The USNS hospital ship Comfort has embarked on its seventh humanitarian mission to the 4th Fleet’s area of operations as part of U.S. Southern Command’s Continuing Promise 2022 mission.
The ship is slated to visit Guatemala, Honduras, Colombia, Dominican Republic and Haiti to work with partner nation medical personnel issuing care aboard the ship and at land-based medical sites. The goal is to “increase medical readiness, strengthen partnerships, and enhance the combined capabilities of the U.S. Navy and partner nations,” the service said.
The Comfort left Norfolk Oct. 19, and stopped at Port Miami to retrieve supplies before departing Florida on Sunday for the 4th Fleet.
“No mission better demonstrates our enduring commitment to the region as we work collaboratively with like-minded nations to ensure a secure, free, and prosperous hemisphere,” Rear Adm. Jim Aiken, commander of U.S. Naval Forces Southern Command, said in a Navy news release in August when the deployment was announced.
“Today, more than ever, our fates are inextricably linked in the Western Hemisphere,” Aiken said. “Continuing Promise provides valuable training for U.S. and partner nation personnel to learn from each other and to work side by side to improve the medical readiness of our neighborhood while also collectively being prepared to meet regional challenges.”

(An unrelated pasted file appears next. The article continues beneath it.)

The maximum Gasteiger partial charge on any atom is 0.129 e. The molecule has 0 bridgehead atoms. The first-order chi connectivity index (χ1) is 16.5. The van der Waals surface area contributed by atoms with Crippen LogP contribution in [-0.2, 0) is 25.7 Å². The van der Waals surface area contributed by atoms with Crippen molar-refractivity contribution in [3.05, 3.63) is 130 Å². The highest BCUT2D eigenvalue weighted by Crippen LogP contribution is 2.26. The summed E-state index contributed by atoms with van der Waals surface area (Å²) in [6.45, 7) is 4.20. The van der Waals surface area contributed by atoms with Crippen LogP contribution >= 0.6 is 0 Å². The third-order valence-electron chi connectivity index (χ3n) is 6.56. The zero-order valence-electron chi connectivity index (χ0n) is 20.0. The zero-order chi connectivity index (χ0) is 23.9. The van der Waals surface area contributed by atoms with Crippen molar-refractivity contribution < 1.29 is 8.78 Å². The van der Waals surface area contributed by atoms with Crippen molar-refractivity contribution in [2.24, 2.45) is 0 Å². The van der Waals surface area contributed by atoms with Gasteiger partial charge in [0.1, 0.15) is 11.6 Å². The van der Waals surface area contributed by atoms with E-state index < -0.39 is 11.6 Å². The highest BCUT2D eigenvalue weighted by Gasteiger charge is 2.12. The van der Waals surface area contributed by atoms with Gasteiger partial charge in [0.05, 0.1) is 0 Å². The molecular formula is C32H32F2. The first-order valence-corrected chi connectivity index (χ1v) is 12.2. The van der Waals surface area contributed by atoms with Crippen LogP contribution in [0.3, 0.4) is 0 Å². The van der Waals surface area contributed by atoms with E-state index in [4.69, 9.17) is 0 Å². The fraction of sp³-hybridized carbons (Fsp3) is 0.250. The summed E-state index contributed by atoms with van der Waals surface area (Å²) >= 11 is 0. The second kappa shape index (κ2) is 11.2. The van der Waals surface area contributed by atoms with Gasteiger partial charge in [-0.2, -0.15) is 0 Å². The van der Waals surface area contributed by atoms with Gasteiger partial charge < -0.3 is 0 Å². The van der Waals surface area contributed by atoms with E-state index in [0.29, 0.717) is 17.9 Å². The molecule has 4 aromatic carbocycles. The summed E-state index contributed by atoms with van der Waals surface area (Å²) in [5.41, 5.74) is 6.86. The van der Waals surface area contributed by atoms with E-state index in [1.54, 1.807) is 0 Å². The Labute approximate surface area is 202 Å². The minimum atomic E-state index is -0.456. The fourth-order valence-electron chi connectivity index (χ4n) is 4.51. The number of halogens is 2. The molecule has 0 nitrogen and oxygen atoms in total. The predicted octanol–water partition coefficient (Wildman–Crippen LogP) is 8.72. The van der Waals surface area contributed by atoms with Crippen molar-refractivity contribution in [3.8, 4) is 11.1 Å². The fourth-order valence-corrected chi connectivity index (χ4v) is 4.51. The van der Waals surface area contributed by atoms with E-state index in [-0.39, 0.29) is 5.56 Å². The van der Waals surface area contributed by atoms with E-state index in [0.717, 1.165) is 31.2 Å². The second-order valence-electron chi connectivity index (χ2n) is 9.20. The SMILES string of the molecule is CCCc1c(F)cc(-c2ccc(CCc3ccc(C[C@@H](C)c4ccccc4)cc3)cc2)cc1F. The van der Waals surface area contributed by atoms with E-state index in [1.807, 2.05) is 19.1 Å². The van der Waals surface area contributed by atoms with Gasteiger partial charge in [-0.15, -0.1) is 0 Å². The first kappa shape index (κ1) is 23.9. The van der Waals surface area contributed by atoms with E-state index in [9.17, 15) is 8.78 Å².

Additionally, the Comfort and its crew will administer expeditionary veterinary care, training on medical and humanitarian assistance issues, and seminars on women, peace and security matters.
Since 2007, the Continuing Promise mission has treated 582,000 patients and carried out more than 7,000 surgeries in the area.
“I’m excited to work with such an enthusiastic and professional medical team,” Capt. Kathryn Elliott, commanding officer of the Comfort, said in a Navy news release. “This is the Comfort’s seventh deployment in support of Continuing Promise, and we couldn’t be more thrilled to work with our partner nations, exchange knowledge, and provide assistance to those in need, furthering the lasting legacy of the Continuing Promise mission.”